In this weekly column on The Sunday Morning Business titled “The Coordination Problem”, the scholars and fellows associated with Advocata attempt to explore issues around economics, public policy, the institutions that govern them and their impact on our lives and society.
Originally appeared on The Morning
By Aneetha Warusavitarana
The inconvenient truth about pensions is that they are costly. Governments across the world struggle with striking a balance between the dual objectives of pension adequacy and financial sustainability. Looking at Sri Lanka’s government sector pension, it is glaringly obvious that the costs associated with this scheme are exorbitant. According to the 2018 Central Bank report, the Government has incurred Rs. 194.5 billion as pension payments. This was a little over 9% of recurrent expenditure for the year, for a group of around 623,000 pensioners. Let that sink in – 9% of recurrent expenditure for less than 3% of the population. In comparison, the Samurdhi allocation for 2018 is only 2% of recurrent expenditure, and goes to around 1.4 million households.
The costs associated with pensions will only grow, as has been highlighted by the Central Bank. The Census of Public and Semi Government Sector Employees shows that 77% of our government sector employees are between 30-55 years. This means that over the next 30 years, the Government will see an additional 800,000-odd individuals moving into retirement, and in a nutshell, this is a problem which will only snowball into something larger.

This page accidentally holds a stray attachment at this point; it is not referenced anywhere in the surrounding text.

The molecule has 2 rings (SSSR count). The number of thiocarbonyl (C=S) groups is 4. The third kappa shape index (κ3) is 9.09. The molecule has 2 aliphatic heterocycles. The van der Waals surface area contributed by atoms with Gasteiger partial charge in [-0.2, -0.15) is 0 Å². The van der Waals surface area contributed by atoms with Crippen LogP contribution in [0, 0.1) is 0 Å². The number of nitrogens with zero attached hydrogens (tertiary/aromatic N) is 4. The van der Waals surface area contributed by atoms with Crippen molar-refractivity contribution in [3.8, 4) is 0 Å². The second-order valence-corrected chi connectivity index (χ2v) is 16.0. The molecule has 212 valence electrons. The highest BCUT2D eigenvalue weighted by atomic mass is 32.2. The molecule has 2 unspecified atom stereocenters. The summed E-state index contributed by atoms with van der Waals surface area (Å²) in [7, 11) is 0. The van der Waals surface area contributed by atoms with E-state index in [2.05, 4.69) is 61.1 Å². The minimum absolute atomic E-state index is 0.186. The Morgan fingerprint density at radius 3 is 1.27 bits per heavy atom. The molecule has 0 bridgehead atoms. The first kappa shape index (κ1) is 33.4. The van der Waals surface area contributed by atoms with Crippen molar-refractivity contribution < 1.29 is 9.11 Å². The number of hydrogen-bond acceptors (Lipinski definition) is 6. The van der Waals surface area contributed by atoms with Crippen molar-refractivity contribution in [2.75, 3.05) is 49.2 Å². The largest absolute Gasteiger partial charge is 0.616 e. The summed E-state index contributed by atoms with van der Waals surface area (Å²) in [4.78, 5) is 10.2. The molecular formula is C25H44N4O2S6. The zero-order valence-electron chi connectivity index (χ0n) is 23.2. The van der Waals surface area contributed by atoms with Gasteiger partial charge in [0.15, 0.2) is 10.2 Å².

The government sector pension is non-contributory – the entire burden of payment is shouldered by the Government – and given our fiscal position, this is an area where reform should be seriously considered. Reforming pensions is tricky – it is a highly sensitive topic, and if executed badly, could mean that the Government still spends a similar amount on the same group of people, but through social transfers for the impoverished elderly as opposed to through a government-funded pension. There are however, some soft reforms which would be easy to implement, and which would have a positive impact on our pension system for both pensioners and the Government.
A quick fix would be to increase retirement ages…Sri Lanka’s demographics are such that we have a rapidly ageing population, with rising levels of life expectancy. In and of itself, this isn’t a bad thing, but it means the Government and policymakers need to think about how people will spend their old age. Future generations will be able to work for longer periods of time, and it is vital that this ability is reflected in our legal systems. Increasing retirement ages has been widely adopted across OECD (Organisation for Economic Co-operation and Development) countries which also have similar demographics to Sri Lanka. From the perspective of pension payments, this will slightly ease the burden placed on the system right now. To ensure that this reform doesn’t place undue shock on employees in older age brackets, who have planned to retire in the next few years, this is a reform that can typically be introduced to younger cohorts of employees.